This article contributes to comparative museology by examining curation practices and politics in several “museum-like” heritage spaces and locally run museums. I argue that, in this era of heritage consciousness, these spaces serve as creative stages for advancing potentially empowering narratives of indigeneity and ethnic authority. Understanding practices in ancestral spaces as “heritage management” both enriches our conception of museums and fosters nuanced understandings of clashes unfolding in these spaces as they become entwined with tourism, heritage commodification, illicit antiquities markets, and UNESCO. Drawing on ethnographic research in Indonesia, I update my earlier work on Toraja (Sulawesi) museum-mindedness and family-run museums, and analyze the cultural politics underlying the founding of a new regional Toraja museum. I also examine the complex cultural, religious, and political challenges entailed in efforts to repatriate stolen effigies (tau-tau) and grave materials, suggesting that these materials be envisioned as “homeless heritage” rather than “orphan art.”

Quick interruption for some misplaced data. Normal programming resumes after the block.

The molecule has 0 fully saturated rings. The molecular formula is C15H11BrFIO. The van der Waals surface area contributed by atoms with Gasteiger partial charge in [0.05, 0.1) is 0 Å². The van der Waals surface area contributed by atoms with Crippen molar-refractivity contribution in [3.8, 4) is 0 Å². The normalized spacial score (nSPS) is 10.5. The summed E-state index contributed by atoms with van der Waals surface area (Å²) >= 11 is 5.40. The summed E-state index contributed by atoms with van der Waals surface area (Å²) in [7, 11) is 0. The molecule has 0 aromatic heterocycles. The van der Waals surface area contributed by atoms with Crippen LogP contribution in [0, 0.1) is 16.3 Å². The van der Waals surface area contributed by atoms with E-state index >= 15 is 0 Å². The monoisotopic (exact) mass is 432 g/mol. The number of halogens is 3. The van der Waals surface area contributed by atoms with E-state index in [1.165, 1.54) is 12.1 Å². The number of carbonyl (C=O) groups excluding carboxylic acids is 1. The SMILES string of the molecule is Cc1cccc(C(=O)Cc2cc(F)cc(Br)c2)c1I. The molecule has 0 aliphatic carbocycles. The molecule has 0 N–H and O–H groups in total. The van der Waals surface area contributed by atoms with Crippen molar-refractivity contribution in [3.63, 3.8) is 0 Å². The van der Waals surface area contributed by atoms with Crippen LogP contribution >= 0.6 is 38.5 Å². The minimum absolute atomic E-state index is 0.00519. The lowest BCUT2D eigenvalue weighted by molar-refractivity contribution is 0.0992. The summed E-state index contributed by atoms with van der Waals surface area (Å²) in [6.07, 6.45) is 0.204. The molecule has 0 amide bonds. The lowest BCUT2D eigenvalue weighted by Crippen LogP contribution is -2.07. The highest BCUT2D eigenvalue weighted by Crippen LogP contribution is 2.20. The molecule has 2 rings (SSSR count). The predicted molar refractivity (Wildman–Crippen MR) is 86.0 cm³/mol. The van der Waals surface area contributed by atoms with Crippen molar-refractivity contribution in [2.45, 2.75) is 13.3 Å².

Adams, Kathleen M.. The Politics of Indigeneity and Heritage: Indonesian Mortuary Materials and Museums. Museum Worlds, 8, 1: 68–87, 2020. Retrieved from Loyola eCommons, Anthropology: Faculty Publications and Other Works, http://dx.doi.org/10.3167/armw.2020.080106
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© Adams, 2020.
Author Posting © Adams, 2020. This article is posted here by permission of Adams for personal use, not for redistribution. The article was published in Museum World, Volume 8, Issue 1, July 2020, https://doi.org/10.3167/armw.2020.080106